How The Little Things Add Up
By Carlo Longino, Thu Nov 18 23:15:00 GMT 2004
A regulator decision here, a code of conduct there -- all kinds of decisions can hit mobile companies' bottom lines.
It's common practice for operators to charge each other, and fixed-line carriers, for connecting calls that terminate on their network, but it might be a little surprising to find out these charges account for roughly 20 percent of service revenues in the UK. This makes what might appear to be a small consumer-protection ruling by that country's telecoms regulator quite a big deal.
The regulator, Ofcom, ruled in June that mobile operators had to cut these "termination fees" by an average of about 30 percent beginning September 1, with most of the savings expected to be passed on to consumers. Cutting the fees by roughly 3p per minute may not seem like much, and perhaps operators are just being overly cautious in their forward-looking disclosure, but mmO2, Orange, Virgin and Vodafone all cited it in their latest earnings reports and outlooks as exerting downward pressure on revenues and growth.
With such a significant chunk of revenue under threat, the operators are getting creative: they're still allowed to set different rates for different times, so fixed-line carrier BT complained when T-Mobile achieved the reduction in its average rates by cutting them during the week, only to jack up its weekend rates by 86 percent. Orange also raised its weekend rates by 28 percent. The rate cuts will last until at least March 2006, but for some reason don't apply to 3G networks -- giving the operators one reason to move customers on to the new systems.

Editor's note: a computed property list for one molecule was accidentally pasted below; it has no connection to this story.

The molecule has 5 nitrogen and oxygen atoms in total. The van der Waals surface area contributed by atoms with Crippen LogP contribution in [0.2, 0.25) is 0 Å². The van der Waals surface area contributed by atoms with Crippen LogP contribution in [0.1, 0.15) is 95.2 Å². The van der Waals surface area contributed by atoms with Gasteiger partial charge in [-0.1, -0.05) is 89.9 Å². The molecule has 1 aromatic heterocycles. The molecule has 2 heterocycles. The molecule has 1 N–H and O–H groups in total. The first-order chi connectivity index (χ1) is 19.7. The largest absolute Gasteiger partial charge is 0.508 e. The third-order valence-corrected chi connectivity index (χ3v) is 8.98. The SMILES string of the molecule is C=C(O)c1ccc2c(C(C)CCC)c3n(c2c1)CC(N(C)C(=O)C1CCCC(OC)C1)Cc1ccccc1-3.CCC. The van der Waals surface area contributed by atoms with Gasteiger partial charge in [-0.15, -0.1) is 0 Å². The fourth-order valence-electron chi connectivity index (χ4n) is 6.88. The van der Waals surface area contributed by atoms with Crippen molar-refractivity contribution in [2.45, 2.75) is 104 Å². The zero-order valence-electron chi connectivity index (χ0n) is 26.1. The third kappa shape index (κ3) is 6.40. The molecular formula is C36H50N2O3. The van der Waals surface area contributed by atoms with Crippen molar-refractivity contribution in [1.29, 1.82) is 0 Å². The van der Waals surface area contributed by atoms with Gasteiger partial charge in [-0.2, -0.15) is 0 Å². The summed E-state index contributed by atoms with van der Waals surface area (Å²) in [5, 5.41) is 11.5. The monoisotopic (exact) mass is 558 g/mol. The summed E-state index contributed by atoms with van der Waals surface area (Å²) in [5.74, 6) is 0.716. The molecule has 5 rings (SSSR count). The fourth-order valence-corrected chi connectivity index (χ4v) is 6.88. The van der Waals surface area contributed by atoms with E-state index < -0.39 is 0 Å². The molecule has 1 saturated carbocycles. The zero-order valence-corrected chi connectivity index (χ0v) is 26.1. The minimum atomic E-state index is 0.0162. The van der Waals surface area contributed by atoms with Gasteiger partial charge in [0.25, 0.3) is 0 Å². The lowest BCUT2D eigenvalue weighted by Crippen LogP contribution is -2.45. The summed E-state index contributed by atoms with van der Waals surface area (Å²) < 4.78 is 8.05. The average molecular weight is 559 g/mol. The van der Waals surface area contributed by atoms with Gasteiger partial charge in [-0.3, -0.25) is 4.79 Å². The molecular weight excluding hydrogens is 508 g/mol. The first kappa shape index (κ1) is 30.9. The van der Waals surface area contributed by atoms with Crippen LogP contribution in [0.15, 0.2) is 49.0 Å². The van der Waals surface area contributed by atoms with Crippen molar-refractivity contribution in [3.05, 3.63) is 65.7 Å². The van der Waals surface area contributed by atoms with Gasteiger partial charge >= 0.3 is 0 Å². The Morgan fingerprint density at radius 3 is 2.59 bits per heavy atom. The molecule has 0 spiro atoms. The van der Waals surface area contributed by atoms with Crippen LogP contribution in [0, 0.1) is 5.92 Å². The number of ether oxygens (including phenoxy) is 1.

Another seemingly insignificant development this week saw UK operators and mobile content providers agree to a code of conduct governing subscription-based content services, following a raft of complaints from users that it was too hard or unclear how to unsubscribe from them -- particularly from ringtone subscription services aimed at kids, New Media Age reports. New subscribers will get an SMS explaining the details of charges and how to unsubscribe, and will get reminders every month or following every 20 pounds they spend.
Again, it seems an empty gesture to answer consumer complaints, but consider that 40 to 60 percent of subscribers to Japanese ringtone sites don't download anything in a given month, despite paying the subscription fee, according to a J@pan Inc newsletter. It calls into question how much of content providers' revenues come from unwitting subscribers -- subscribers that, given an opportunity, will quit paying.
Japanese ringtone subscriptions have dropped as much as 25% in the last six months, due mainly to users upgrading from 2G to 3G phones. When they upgrade, they're presented with a list of of the services they're paying for, and must indicate which ones they wish to keep. Instigating these monthly reminders in the UK could similarly excise a large chunk of subscribers -- and their monthly revenues -- from content providers' rolls.
The easy argument is that depending on practices like exorbitant termination charges and making unsubscribing from services intentionally difficult opens you up to these types of developments, and it's not wrong. Perhaps the effects of seemingly innocuous decisions like these will reinforce the notion that growth has to come from innovation and service, rather than possibly shady tactics.